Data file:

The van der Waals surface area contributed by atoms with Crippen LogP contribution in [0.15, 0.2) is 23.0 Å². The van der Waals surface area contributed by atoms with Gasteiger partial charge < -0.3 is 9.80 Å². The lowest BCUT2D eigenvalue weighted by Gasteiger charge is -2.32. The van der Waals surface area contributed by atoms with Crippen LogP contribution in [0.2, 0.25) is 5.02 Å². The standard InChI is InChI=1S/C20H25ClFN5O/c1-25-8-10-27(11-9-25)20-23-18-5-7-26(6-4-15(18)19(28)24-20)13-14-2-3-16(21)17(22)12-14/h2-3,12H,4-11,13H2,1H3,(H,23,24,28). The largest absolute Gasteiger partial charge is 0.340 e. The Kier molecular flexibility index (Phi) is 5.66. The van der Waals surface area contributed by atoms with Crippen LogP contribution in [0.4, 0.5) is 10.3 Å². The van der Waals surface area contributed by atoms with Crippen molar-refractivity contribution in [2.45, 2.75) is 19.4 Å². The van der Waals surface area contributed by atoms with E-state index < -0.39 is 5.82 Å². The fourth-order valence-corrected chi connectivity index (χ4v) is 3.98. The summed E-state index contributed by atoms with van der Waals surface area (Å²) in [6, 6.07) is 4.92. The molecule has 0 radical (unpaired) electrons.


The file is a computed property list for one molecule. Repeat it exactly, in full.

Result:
The van der Waals surface area contributed by atoms with Crippen LogP contribution in [0.15, 0.2) is 23.0 Å². The van der Waals surface area contributed by atoms with Gasteiger partial charge < -0.3 is 9.80 Å². The lowest BCUT2D eigenvalue weighted by Gasteiger charge is -2.32. The van der Waals surface area contributed by atoms with Crippen LogP contribution in [0.2, 0.25) is 5.02 Å². The standard InChI is InChI=1S/C20H25ClFN5O/c1-25-8-10-27(11-9-25)20-23-18-5-7-26(6-4-15(18)19(28)24-20)13-14-2-3-16(21)17(22)12-14/h2-3,12H,4-11,13H2,1H3,(H,23,24,28). The largest absolute Gasteiger partial charge is 0.340 e. The Kier molecular flexibility index (Phi) is 5.66. The van der Waals surface area contributed by atoms with Crippen LogP contribution in [0.4, 0.5) is 10.3 Å². The van der Waals surface area contributed by atoms with Crippen molar-refractivity contribution in [2.45, 2.75) is 19.4 Å². The van der Waals surface area contributed by atoms with E-state index < -0.39 is 5.82 Å². The fourth-order valence-corrected chi connectivity index (χ4v) is 3.98. The summed E-state index contributed by atoms with van der Waals surface area (Å²) in [6, 6.07) is 4.92. The molecule has 0 radical (unpaired) electrons.